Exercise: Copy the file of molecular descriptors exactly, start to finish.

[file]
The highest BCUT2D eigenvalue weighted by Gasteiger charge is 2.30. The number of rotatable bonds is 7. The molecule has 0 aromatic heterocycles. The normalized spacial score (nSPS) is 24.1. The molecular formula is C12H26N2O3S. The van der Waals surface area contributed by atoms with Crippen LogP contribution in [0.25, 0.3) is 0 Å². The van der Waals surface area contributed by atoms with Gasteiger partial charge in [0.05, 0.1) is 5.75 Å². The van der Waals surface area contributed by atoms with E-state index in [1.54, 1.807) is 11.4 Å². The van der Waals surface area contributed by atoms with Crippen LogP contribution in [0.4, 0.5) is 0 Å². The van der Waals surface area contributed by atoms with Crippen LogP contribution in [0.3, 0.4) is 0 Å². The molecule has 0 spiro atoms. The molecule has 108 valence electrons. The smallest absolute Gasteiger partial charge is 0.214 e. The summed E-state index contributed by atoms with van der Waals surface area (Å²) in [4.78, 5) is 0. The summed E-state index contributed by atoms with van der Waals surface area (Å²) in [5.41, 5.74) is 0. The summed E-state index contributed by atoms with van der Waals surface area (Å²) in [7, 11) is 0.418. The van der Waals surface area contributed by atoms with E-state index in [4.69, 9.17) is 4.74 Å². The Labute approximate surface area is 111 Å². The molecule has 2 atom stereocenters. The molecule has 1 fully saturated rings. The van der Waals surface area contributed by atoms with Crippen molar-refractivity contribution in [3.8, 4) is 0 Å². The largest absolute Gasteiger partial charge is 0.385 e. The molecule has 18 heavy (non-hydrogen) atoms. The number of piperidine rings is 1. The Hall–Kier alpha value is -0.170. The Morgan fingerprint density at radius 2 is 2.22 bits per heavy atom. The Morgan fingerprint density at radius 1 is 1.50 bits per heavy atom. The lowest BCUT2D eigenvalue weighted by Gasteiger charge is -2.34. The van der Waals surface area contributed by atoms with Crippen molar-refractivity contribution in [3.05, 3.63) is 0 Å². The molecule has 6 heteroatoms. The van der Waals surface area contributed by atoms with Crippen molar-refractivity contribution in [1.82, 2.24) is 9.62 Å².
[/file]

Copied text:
The highest BCUT2D eigenvalue weighted by Gasteiger charge is 2.30. The number of rotatable bonds is 7. The molecule has 0 aromatic heterocycles. The normalized spacial score (nSPS) is 24.1. The molecular formula is C12H26N2O3S. The van der Waals surface area contributed by atoms with Crippen LogP contribution in [0.25, 0.3) is 0 Å². The van der Waals surface area contributed by atoms with Gasteiger partial charge in [0.05, 0.1) is 5.75 Å². The van der Waals surface area contributed by atoms with E-state index in [1.54, 1.807) is 11.4 Å². The van der Waals surface area contributed by atoms with Crippen LogP contribution in [0.4, 0.5) is 0 Å². The van der Waals surface area contributed by atoms with Crippen LogP contribution in [0.3, 0.4) is 0 Å². The molecule has 0 spiro atoms. The molecule has 108 valence electrons. The smallest absolute Gasteiger partial charge is 0.214 e. The summed E-state index contributed by atoms with van der Waals surface area (Å²) in [4.78, 5) is 0. The summed E-state index contributed by atoms with van der Waals surface area (Å²) in [5.41, 5.74) is 0. The summed E-state index contributed by atoms with van der Waals surface area (Å²) in [7, 11) is 0.418. The van der Waals surface area contributed by atoms with E-state index in [4.69, 9.17) is 4.74 Å². The Labute approximate surface area is 111 Å². The molecule has 2 atom stereocenters. The molecule has 1 fully saturated rings. The van der Waals surface area contributed by atoms with Crippen molar-refractivity contribution in [3.8, 4) is 0 Å². The largest absolute Gasteiger partial charge is 0.385 e. The molecule has 18 heavy (non-hydrogen) atoms. The number of piperidine rings is 1. The Hall–Kier alpha value is -0.170. The Morgan fingerprint density at radius 2 is 2.22 bits per heavy atom. The Morgan fingerprint density at radius 1 is 1.50 bits per heavy atom. The lowest BCUT2D eigenvalue weighted by Gasteiger charge is -2.34. The van der Waals surface area contributed by atoms with Crippen molar-refractivity contribution in [3.05, 3.63) is 0 Å². The molecule has 6 heteroatoms. The van der Waals surface area contributed by atoms with Crippen molar-refractivity contribution in [1.82, 2.24) is 9.62 Å².